Extracting PDF Figures as PDFs in Linux

The perennial problem: you have a PDF of a paper, and you want to extract one of its figures to show in a talk or something.

If you’re a normal person, you open it up big in your PDF viewer, take a screenshot, and call it a day. Or your PDF reader just lets you draw a box and save its contents.

But maybe you’re running Linux and don’t have commercial software available; and maybe you want to make a vector screenshot, not a bitmapped one, so that full detail will be maintained and you can scale the figure around. Evince doesn’t support draw-a-box-and-save-it, so you’re sunk.

But you’re not! You’ll need xpdf, poppler-utils, and pdfcrop — all widely-available. You can draw a box on the page in xpdf, and you can also set up xpdf to run a command when you press a key, with the box parameters able to be substituted into the command line. Then the pdftocairo utility provided by poppler-utils can rerender the page to PDF while cropping to your selected box. pdfcrop makes the margins nice.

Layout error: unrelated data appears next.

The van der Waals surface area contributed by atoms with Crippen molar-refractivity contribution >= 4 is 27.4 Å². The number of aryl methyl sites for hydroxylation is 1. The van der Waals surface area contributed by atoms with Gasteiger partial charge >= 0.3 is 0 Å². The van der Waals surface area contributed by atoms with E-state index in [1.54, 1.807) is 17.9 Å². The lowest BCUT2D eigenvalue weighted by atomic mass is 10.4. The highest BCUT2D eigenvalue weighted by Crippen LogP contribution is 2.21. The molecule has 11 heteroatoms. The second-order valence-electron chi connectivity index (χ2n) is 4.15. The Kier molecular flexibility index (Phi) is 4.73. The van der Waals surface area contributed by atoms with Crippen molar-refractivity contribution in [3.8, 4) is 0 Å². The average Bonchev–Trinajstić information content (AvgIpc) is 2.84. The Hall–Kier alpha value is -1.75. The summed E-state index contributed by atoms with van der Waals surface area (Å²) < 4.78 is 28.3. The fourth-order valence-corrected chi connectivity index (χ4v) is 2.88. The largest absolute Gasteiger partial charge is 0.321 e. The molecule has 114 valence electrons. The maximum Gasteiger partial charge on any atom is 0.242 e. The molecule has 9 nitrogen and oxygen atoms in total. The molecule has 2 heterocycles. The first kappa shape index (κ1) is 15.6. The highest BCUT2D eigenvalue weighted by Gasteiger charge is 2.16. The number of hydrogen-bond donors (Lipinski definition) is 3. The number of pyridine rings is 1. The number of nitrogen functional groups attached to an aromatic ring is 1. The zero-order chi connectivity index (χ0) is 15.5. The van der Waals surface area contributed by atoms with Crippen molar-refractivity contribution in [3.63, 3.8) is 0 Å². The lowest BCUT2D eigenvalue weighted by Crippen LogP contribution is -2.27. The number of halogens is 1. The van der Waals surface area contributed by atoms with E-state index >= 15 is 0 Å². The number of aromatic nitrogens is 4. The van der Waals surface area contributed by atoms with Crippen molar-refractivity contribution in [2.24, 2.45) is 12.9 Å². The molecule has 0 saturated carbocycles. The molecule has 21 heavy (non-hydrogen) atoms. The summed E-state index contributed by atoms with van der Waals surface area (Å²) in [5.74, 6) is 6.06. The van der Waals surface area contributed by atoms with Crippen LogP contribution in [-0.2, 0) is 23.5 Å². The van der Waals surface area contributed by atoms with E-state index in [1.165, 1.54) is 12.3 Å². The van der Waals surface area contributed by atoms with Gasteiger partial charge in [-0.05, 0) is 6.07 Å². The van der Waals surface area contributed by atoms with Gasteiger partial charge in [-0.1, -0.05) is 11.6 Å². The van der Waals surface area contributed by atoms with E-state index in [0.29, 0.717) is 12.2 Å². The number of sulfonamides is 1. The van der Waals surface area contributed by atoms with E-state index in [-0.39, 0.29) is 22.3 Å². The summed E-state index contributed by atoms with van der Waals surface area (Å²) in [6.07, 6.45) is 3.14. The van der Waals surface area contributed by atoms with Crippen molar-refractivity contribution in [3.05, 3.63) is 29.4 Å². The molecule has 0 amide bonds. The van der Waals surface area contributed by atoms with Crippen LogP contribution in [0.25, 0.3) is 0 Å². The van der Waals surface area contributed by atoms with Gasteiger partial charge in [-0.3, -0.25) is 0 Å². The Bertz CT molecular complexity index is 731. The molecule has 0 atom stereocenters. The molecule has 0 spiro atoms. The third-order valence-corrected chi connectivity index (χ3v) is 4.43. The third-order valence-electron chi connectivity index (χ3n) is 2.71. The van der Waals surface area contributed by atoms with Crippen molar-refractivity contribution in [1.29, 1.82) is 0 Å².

You need to put this short helper script in your $PATH. It takes the coordinates from xpdf, converts them to the system needed by pdftocairo, then chooses an output filename (fig${n}.pdf) and makes the magic happen. There’s nothing complex about it and it can easily be monkeyed with to fit your preferences.

Then put this line in ~/.xpdfrc:

bind ctrl-e any "run(xpdf-extract-helper.sh '%f' %p %x %y %X %Y)"

Straightforward enough, I hope. I chose Control-E as the keybinding for “extract”.

Now just open up your PDFs in xpdf, draw boxes, and hit Control-E! Here’s a sample result … converted to a PNG so that it can render inline, so that in a way it misses the whole point of the exercise. But there’s little PDF figure behind it, I swear.

McLean et al (2012 ApJ 746 23), fig 2. I assert without proof that I have a PDF version of this image.